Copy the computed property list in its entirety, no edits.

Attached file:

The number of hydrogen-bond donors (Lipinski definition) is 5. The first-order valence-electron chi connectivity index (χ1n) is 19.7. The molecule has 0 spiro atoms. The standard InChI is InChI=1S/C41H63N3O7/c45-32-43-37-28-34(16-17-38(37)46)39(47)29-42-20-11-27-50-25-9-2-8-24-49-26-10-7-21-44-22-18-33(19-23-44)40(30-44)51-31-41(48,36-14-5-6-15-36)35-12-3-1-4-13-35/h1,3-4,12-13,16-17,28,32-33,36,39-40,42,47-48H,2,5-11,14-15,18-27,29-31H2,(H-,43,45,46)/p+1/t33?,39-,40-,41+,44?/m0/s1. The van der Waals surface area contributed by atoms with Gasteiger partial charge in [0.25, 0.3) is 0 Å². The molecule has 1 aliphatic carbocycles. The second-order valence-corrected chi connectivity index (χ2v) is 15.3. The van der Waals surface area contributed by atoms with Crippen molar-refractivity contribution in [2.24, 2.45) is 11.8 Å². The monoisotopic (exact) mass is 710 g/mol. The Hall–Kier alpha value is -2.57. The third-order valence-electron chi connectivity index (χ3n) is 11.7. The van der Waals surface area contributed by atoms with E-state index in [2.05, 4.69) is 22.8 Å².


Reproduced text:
The number of hydrogen-bond donors (Lipinski definition) is 5. The first-order valence-electron chi connectivity index (χ1n) is 19.7. The molecule has 0 spiro atoms. The standard InChI is InChI=1S/C41H63N3O7/c45-32-43-37-28-34(16-17-38(37)46)39(47)29-42-20-11-27-50-25-9-2-8-24-49-26-10-7-21-44-22-18-33(19-23-44)40(30-44)51-31-41(48,36-14-5-6-15-36)35-12-3-1-4-13-35/h1,3-4,12-13,16-17,28,32-33,36,39-40,42,47-48H,2,5-11,14-15,18-27,29-31H2,(H-,43,45,46)/p+1/t33?,39-,40-,41+,44?/m0/s1. The van der Waals surface area contributed by atoms with Gasteiger partial charge in [0.25, 0.3) is 0 Å². The molecule has 1 aliphatic carbocycles. The second-order valence-corrected chi connectivity index (χ2v) is 15.3. The van der Waals surface area contributed by atoms with Crippen molar-refractivity contribution in [2.24, 2.45) is 11.8 Å². The monoisotopic (exact) mass is 710 g/mol. The Hall–Kier alpha value is -2.57. The third-order valence-electron chi connectivity index (χ3n) is 11.7. The van der Waals surface area contributed by atoms with E-state index in [2.05, 4.69) is 22.8 Å².